India not large-hearted when it comes to adopting special children

Foreign, Indian couples living abroad are willing to adopt special kids.

India’s obsession with a fair and a ‘perfectly tailored’ child seems to be never-ending. Most couples in the country prefer waiting to get a child of their choice, instead of adopting children with special needs.

In contrast, aboard, local as well as Indian couples settled there, are ready to adopt such children without any hesitation.

Special needs children include those with weak organs, carrying the HIV, having hepatitis and suffering from Thalassemia, which requires frequent blood transfusion.

Mumbai records obtained from the Federation of Adoption Agencies, an umbrella organisation covering 19 agencies in the state, shows that only 10, 12 and 12 adoptions of children with special needs took place in the city in 2011, 2012 and 2013 (till date), respectively, as compared with adoption of 37, 50 and 24 special needs children outside the country, respectively.

In a country, where thousands of children are waiting to be part of a family, 200 to 250 families wanting to adopt are always in the waiting list at any given time, say authorities from adoption agencies.

For example, Bal Asha Trust, a city adoption agency placed an HIV+ child with a couple in the US a few weeks ago.

“At present, it is difficult placing such a child with Indian couples. For an HIV+ case, what most people here don’t realise is that the child has to be given adequate protection so that his/her immune system stays unaffected and that s/he doesn’t get Aids. Instead, they worry about getting affected by the virus themselves,” says Sunil Arora, director of Bal Asha Trust.

Similarly, another adoption agency, which preferred to remain anonymous, recently placed a girl, who had meningitis, in France. Her case was so severe that a permanent tube had to be inserted from her brain to her stomach. “She was adopted by a couple in France; the mother, an Indian, happened to be an adopted child from Mumbai,” says the adoption-in-charge of the agency.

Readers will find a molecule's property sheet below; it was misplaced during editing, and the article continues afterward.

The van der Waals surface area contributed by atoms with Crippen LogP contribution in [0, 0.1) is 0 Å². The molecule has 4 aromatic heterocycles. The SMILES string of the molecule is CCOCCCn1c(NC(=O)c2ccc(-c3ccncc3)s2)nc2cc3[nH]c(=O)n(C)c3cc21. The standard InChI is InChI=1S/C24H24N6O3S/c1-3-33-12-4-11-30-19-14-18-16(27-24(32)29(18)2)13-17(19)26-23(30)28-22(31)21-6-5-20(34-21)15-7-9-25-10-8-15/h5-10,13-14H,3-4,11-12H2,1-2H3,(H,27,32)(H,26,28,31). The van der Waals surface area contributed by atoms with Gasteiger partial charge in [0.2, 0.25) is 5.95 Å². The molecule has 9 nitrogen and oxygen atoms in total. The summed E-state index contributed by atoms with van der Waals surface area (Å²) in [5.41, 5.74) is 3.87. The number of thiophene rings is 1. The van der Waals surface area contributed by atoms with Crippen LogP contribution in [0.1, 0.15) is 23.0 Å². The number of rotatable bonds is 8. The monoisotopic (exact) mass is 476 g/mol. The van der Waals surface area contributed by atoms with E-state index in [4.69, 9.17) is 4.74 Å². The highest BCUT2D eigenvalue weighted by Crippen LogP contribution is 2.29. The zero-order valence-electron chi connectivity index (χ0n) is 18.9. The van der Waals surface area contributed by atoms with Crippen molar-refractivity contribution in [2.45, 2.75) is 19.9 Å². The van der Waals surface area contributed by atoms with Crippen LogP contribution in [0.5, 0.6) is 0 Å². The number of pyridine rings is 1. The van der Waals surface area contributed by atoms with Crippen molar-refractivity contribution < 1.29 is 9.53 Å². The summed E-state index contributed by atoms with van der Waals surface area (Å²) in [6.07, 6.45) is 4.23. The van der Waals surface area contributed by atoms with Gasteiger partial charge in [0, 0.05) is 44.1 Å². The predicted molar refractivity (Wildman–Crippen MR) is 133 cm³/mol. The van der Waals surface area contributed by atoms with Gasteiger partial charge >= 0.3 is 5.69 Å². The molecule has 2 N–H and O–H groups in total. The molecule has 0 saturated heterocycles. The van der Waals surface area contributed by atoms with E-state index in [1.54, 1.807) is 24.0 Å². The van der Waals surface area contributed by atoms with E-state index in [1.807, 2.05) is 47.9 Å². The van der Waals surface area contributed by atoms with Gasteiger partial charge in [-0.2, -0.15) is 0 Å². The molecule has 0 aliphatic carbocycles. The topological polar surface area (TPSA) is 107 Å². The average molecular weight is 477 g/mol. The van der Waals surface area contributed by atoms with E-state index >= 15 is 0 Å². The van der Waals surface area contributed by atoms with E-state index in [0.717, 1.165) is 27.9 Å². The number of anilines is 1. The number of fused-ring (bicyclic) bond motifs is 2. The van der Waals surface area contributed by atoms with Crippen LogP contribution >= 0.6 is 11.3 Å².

The reasons that special needs children are not accepted by couples here are many. “Indian couples are still getting used to the concept of adoption. And those who decide to go ahead with it want the child to be perfect. In fact, at times, they want the child to look like either of the parents!” says Nina Advani, president of Maharashtra State Women’s Council, which manages Asha Sadan, a children’s home.

“Moreover, some of the parents are financially not well off. So, they don’t want to incur extra expenses on the child’s treatment,” she adds.

Authorities from adoption agencies say children rejected by most Indian couples are often accepted by foreign couples, or even by Indians settled abroad.

“India is lagging behind its counterparts when it comes to social acceptance of such children and adequate facilities for them. Special needs children easily get citizenship of the country they are going to, which shows that other countries are much more accepting of such children,” says Arora.

You’ve got to be kidding!

Mumbai records obtained from the Federation of Adoption Agencies, an umbrella organisation covering 19 agencies in the state, shows that only 10, 12 and 12 adoptions of children with special needs took place in the city in 2011, 2012 and 2013 (till date), respectively, as compared with adoption of 37, 50 and 24 special needs children outside the country, respectively.

Thursday, Dec 5, 2013, 11:53 IST | Place: Mumbai | Agency: DNA

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